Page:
Thread identification help please.

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DrPhill

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We have an old hand-made chest of drawers. One of the nuts holding a handle on has disappeared. I need to identify the thread in order to replace it.

The fitting has a threaded bar which goes from the outside to the inside of the drawer front. I have measured the thread of the bar (male thread). I get diameter 4mm (high confidence), and five threads to four mm (medium confidence) so pitch is 0.8mm.

Is there a site where I can look up the official size/name?

All help gratefully received.
 
Could be M4 coarse (that's 0.7mm pitch). M4 fine is 0.5mm pitch. But if it's old and British (or US) then it'll probably be a UN or BSW thread.

EDIT: An 8-32 UNC thread has 32 TPI (0.794mm pitch) and an external diameter very close to 4mm, so it could be that too. 5/32" BSW is the same (albeit a very slightly different thread form). Try getting some M4 coarse nuts, and if it's tight then either an 8-32 UNC or 5/32" BSW nut should work.
 
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Assuming it's British made, the thread will be 5/32" BSW, which was used for drawer handles (I still have some). It's the same thread as originally used for Meccano, so if you still have some of that lying around you can swipe one of the nuts. There were never enough Meccano nuts anyway, so one less won't notice. The pitch of 5/32" BSW is 32 tpi which converts to 0.8 mm, so if you force an M4 x 0.7 mm nut on to it you will graunch the thread.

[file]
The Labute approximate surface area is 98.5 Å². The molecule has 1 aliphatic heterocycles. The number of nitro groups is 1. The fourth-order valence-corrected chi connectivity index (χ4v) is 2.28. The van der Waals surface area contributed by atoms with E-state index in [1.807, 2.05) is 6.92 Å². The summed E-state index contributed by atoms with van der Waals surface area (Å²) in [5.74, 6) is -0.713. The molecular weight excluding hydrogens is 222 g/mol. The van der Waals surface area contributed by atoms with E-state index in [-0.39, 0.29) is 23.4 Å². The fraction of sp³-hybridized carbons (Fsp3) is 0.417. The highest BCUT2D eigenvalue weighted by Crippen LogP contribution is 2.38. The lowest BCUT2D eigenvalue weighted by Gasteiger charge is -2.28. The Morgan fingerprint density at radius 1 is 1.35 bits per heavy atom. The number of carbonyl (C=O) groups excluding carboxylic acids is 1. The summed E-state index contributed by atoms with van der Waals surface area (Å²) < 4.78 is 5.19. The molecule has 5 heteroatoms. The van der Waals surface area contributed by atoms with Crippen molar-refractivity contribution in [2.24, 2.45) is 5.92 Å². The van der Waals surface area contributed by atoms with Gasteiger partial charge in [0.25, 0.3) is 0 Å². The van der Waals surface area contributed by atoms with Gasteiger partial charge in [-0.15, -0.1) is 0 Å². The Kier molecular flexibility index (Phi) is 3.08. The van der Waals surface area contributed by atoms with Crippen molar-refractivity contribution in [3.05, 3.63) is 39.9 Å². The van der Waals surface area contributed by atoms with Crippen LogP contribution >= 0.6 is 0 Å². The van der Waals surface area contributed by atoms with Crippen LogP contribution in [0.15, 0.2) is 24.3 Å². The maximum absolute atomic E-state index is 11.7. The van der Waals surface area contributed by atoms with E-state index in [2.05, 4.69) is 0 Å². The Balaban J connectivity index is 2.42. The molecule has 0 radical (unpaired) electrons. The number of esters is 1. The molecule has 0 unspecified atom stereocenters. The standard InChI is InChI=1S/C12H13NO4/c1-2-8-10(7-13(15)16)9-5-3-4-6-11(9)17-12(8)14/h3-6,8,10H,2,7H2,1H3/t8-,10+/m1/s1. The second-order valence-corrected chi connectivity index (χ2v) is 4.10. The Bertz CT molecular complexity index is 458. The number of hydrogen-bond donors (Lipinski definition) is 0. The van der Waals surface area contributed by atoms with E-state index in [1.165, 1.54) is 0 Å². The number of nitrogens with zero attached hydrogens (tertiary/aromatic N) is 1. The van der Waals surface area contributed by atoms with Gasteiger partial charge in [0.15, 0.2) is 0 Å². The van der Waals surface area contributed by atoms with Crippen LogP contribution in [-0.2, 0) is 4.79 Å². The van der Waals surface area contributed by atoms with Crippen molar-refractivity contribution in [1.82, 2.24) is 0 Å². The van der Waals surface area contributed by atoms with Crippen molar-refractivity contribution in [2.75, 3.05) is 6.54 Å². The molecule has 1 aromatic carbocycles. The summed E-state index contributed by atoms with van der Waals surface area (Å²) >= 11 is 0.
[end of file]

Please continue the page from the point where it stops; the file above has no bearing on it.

By the way, some drawer handles used 1/8" BSW. I have some of those too.

Les
 
Thanks for that both of you.
The chest of drawers was British made. Probably 20 to 30 years ago. I’m going to guess it’s an imperial (non metric) thread. So I will order some 5/32 BSW.
But I won’t force it……
 
For the sake of accuracy, the British Standard BS84-1956 which covers BSW & BSF threads does not list 5/32 in either series. In fact there are no '32nds' listed in BSW but, oddly, 7/32 & 9/32 are listed in BSF though they are non-prefered and (to be honest) add little to this discussion.

There ARE 3rd party thread tables which do list 5, 7 & 9 /32 diameters but not BS84.

I would be a little surprised - though not incredulous - to find something made even 30 years ago - in the UK - to have anything other than Metric threads - - - though I am not familiar with the intricacies of cabinet fittings, so there may well be some 'historic' reason that Whitworth threads were/are still in use in that field.
 
I would be a little surprised - though not incredulous - to find something made even 30 years ago - in the UK - to have anything other than Metric threads - - - though I am not familiar with the intricacies of cabinet fittings, so there may well be some 'historic' reason that Whitworth threads were/are still in use in that field.

I was just thinking exactly the same thing as J-G......Highly unlikely to be an imperial thread if the chest is only 20 or 30 years old!
Unless the handles are off an older cabinet and repurposed on this chest of drawers?